I moved on but stopped soon thereafter to take a photo of the lovely creekside vegetation.
Nelson Creek
After that encounter the trail became considerably steeper. I also got much hungrier but I didn't want to stop there. I wanted to get to the lake where I could get water and cook I chugged along.

The clouds returned too, and the forest became dark once again. Not many wildflowers there, only a pussypaws here and there, or dried up jewelweed. But color can come also from non-biological sources, like a granite rock with a nice pattern of oxidized metal compounds.

A group of people came down the trail. they were backpackers who spent the night at Cliff Lake and were heading out now. They assured me that the lake was very close now, and that it was really beautiful and worth the sweat. Not that I was any close to disparity but I appreciated the reassurance and my spirit was lifted by their smiles and happy chat. I also was high enough now to see the view over the treetops, and it was magnificent.

The treetops themselves were a sight worth seeing.
Silver Fir, Abies magnifica
The trail leveled and soon I reached the trail fork leading to Cliff Lake. I juvenile robin greeted me with a bold gaze as I quickened my pace towards the lake. It let me approach quite close before fleeing into the bushes.
American Robin, juvenile
The lake was to my right but the trail kept leading my north. I saw little makeshift trails leaving the main one and dropping down to the lakeshore. Seeing that the main trail was beginning to go uphill again I left it and went down one of the side trails too.
There by the lake shore I saw many a campsite, some abandoned and some that were occupied still. I stole around the hammocks and tents that were splayed along the southeastern shore and found a private cove with a nice sandy beach all to myself. There I dropped my backpack and pulled out the bear canister and my stove. It was the best breakfast ever :-)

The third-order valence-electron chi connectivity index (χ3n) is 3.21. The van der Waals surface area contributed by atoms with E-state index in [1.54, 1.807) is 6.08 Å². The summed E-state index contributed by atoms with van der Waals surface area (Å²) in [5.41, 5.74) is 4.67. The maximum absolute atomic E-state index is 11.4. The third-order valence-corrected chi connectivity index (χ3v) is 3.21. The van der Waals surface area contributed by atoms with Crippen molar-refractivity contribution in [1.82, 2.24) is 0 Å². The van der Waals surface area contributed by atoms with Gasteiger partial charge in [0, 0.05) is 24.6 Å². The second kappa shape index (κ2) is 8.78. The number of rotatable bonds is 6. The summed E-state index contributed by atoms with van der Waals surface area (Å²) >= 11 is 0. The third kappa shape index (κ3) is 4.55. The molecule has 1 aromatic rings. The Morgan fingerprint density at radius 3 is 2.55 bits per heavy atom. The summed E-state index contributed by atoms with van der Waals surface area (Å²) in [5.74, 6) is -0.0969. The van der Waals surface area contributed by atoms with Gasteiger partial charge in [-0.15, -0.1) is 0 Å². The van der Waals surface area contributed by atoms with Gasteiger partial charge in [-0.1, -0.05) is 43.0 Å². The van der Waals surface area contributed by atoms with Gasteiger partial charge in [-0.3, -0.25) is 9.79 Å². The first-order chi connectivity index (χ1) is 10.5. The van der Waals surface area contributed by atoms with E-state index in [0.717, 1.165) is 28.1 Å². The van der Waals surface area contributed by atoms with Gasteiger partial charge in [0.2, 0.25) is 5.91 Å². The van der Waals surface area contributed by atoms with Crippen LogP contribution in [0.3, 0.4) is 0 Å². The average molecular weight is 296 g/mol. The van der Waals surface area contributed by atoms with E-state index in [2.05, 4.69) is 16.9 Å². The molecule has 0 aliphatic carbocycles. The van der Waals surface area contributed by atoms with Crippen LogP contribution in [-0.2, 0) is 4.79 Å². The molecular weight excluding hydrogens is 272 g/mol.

Cliff Lake, view northeast
After filling my stomach I got up and looked around. There were wildflowers along the shore and they looked familiar to me - they were gentian flowers like those I saw on my backpacking trip to Mineral King two years before. Beautiful little plants that made me very, very happy.
Alpine Gentian, Gentiana newberryi
There were plants growing inside the water too. Rushes, mainly but also a strange-looking plant with long eaves that were floating on the water surface. I remembered these leaves too from Spring Lake where I stayed with my friend on our Mineral King trip.

I managed to approach the floating-leaves plants. They had ball-shaped inflorescences and fruit that looked very pretty. Later I was able to identify the genus but the species ID I got with the help of members of the California Native Plants Society.
Narrow-leaved Bur Reed, Sparganium angustifolium
There were other wildflowers there too - many mimulus flowers and pale purple asters, but the species that stood out most in its brilliant colors was the owl's clover, a relative of the Indian paintbrush.
Lemmon's Paintbrush, Castilleja lemmonii
After a good long break I was ready to go on. It was not even noon yet and I had no intentions to stay at Cliff Lake for the rest of that day, beautiful and inviting as it was. I wanted to get to the Dinkey Lakes area by the evening.
There was a mountain pass to go past but the distance and elevation weren't that much and I thought of checking out a small lake I saw on the map nearby - the Bullfrog Lake, before going down to Rock Lake where I had planned to spend my second night.
The exploration of Bullfrog Lake and my hike over the pass and down to the Dinkey Lakes area I will write about in the next post.

Many thanks to members of the California Native Plants Society for their help in identifying plants!